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Federalism

The Climate Change Investigations – Fair Regulation of Markets or Executive Overreach that Chills Free Speech?

Litigation Practice Group Teleforum Monday, August 01, 02:00 PMFederalist Society Teleforum Conference Call

Climate change activists have for the past year been urging the Department of Justice and state attorneys general to investigate ExxonMobil, think tanks, and other corporations and organizations that have expressed skepticism or otherwise presented contrary views either on the science or the policy of climate change regulatory action. These calls include members of Congress petitioning the DOJ to investigate whether Exxon and its “brain trust” violated civil RICO, an ongoing Martin Act investigation launched last fall by the New York Attorney General, and more recently, subpoenas issued by the US Virgin Islands and civil investigative demands from the Massachusetts AG. A press conference on March 29, 2016 attended by former vice-president Al Gore, represented that these calls for investigations are supported by a coalition of 20 attorneys general. The next day a majority of state attorneys general, 29 in all, issued a press release that they would not be joining in that call for investigations or other regulatory action, citing respect for the rule of law and the First Amendment. Asserting that good science embraces disagreement and the chilling effect on research when the government decides what is “truth” and what is “fraud,” these majority states revealed a stark divide in our polity about the proper role of the executive branch – state and federal – in formulating, enforcing and financing climate change policy.

At the March 29, 2016 press conference, former vice-President Gore asserted that “our democracy’s been hacked” and that these state and federal enforcement actions were necessary to remedy Congress’s and other legislative inactivity. In this Teleforum, Andrew Grossman – who has been involved in both defending targets of the subpoenas and in challenging the lawfulness of their issuance – will discuss some of the legal and policy questions implicated by this division between the states, and the executive branches and Congress. Should a corporation’s published research that expresses concerns about climate change be grounds for civil RICO or other regulatory action? Would such potential liability disincentive research? Should the government decide what is truth and what is not in the historically uncertain arena of science? Should those matters be decided in legislative hearings with the opportunity for the expression of multiple views on the science, policy, and proposed solutions? Should there have to be a substantiated allegation of unlawful conduct before such investigatory powers are wielded? Who has been defrauded? Is there harm in forcing corporations and think tanks to open up their records, research and communications – isn’t that a good way to determine whether there has been fraud on the energy markets? On the other hand, has Exxon sold oil or raised capital by claiming climate change is not affected by fossil fuels? Are consumers/investors uncritical consumers of industry information? What are the pros and cons of legislative action, inaction or accretional action versus sweeping state and federal executive enforcement actions? What regulatory authority or past practice provides a template for these investigations, and what are their practical and historical goals and outcomes? Do think tanks have a different status vis-a-vis the First Amendment than a for profit business selling fossil fuels, and if so what role, if any, does the source of their funding play?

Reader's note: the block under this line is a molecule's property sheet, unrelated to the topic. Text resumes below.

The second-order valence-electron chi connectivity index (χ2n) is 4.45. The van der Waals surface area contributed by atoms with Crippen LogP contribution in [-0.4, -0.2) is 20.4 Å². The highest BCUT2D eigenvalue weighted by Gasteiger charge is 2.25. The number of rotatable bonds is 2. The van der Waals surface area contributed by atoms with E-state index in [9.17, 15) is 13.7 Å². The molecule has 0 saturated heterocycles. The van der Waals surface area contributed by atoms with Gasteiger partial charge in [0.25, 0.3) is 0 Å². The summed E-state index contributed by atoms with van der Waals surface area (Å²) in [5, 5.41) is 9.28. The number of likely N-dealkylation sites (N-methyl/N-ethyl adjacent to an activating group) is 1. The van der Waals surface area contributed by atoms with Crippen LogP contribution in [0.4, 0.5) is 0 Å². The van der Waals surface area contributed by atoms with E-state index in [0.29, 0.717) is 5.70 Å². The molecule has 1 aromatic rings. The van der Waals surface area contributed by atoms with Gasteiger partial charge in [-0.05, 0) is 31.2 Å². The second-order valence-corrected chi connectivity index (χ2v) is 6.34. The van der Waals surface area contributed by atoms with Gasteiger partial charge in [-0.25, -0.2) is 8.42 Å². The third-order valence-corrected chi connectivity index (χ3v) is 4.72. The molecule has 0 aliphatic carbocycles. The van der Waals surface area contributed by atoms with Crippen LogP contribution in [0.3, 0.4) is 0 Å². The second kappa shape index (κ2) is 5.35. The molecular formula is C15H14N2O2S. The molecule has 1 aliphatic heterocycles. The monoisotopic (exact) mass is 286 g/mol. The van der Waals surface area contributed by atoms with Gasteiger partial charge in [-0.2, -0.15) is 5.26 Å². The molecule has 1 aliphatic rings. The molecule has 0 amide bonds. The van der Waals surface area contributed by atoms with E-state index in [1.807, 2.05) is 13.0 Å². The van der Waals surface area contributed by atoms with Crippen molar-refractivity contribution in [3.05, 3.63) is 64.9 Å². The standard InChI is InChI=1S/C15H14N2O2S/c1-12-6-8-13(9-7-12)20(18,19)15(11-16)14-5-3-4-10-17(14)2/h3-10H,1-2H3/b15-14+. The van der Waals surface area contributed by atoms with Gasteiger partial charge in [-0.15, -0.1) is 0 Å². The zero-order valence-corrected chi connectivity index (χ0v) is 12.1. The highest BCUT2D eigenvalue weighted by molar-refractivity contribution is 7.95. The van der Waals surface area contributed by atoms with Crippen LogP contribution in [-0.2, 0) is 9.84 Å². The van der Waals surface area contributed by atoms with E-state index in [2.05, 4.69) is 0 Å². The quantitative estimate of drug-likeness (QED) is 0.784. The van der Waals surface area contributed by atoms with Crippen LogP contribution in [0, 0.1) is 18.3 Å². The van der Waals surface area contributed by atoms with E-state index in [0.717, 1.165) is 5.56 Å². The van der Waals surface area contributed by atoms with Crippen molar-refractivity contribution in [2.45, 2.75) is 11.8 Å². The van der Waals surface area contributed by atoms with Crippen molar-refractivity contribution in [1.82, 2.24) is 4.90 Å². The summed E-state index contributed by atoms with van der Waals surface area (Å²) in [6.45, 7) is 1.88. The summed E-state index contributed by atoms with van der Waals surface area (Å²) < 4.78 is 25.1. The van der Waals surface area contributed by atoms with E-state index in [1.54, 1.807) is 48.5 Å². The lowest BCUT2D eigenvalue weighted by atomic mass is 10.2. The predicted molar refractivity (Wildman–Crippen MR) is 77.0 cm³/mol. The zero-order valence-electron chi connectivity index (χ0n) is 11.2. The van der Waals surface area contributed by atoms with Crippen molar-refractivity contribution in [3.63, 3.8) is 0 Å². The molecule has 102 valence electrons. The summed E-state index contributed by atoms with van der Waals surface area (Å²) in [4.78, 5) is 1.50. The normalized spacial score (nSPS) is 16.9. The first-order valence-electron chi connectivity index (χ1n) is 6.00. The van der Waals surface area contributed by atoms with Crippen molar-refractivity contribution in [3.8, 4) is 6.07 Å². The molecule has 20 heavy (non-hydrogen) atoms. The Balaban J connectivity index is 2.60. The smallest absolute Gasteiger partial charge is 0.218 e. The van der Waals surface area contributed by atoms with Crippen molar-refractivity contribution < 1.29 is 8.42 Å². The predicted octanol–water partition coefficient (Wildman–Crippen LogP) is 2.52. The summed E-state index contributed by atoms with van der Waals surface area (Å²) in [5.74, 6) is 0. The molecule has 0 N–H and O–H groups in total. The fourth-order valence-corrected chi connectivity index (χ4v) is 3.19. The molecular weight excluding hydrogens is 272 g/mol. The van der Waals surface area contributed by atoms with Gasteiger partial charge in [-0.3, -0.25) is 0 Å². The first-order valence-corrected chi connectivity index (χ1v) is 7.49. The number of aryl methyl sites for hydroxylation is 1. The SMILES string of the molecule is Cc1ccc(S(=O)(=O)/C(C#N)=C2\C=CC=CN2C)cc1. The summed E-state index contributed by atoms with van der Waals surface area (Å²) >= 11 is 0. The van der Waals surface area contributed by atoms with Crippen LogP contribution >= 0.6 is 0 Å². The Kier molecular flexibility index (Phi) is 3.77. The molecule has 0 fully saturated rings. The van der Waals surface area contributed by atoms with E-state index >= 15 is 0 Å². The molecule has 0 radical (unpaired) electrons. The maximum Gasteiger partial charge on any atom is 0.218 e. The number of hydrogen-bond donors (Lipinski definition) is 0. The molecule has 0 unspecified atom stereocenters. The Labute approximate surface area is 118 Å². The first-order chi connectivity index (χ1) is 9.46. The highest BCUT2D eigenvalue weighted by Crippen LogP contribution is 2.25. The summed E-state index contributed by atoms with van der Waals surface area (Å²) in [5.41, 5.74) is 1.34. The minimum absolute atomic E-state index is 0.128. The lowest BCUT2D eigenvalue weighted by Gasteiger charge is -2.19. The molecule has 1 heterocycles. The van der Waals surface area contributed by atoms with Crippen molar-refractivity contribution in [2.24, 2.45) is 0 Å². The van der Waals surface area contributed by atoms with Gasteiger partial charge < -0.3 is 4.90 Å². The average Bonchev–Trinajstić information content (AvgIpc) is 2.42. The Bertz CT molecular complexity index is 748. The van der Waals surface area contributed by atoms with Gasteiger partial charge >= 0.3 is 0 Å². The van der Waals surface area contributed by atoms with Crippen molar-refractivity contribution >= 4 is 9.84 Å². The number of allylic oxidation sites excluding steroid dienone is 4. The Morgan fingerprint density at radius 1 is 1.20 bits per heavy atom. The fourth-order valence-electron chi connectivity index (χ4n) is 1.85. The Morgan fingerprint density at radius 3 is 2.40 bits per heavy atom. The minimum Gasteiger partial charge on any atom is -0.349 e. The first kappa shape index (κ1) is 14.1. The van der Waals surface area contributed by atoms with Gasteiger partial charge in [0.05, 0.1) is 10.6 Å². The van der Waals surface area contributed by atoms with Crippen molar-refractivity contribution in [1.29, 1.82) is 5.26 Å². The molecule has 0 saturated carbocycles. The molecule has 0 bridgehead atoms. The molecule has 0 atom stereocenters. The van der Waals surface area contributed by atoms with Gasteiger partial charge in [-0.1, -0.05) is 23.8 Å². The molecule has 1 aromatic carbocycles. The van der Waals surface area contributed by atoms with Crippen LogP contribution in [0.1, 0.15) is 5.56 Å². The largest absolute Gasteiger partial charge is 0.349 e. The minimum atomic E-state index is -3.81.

Featuring:

  • Andrew Grossman, Partner, Baker & Hostetler LLP and Adjunct Scholar, The Cato Institute
  • Moderator: Margaret A. (Peggy) Little, Partner, Little and Little,  Director, The Federalist Society's Pro Bono Center, and Foundation Professor of Law, George Mason University School of Law

United States v. Texas - Post-Decision SCOTUScast

SCOTUScast 7-12-16 featuring Josh Blackman
Josh Blackman July 12, 2016

On June 23, 2016, the Supreme Court decided United States v. Texas. This case relates back to the Department of Homeland Security’s (DHS) 2012 Deferred Action for Childhood Arrivals (DACA) program, which set forth special criteria to direct how DHS should exercise prosecutorial discretion in enforcing federal immigration laws against certain young persons. In 2014, DHS issued a memo that then expanded eligibility under DACA and directed establishment of a similar program for the parents of DACA-eligible persons: Deferred Action for Parents of Americans and Lawful Permanent Residents (DAPA).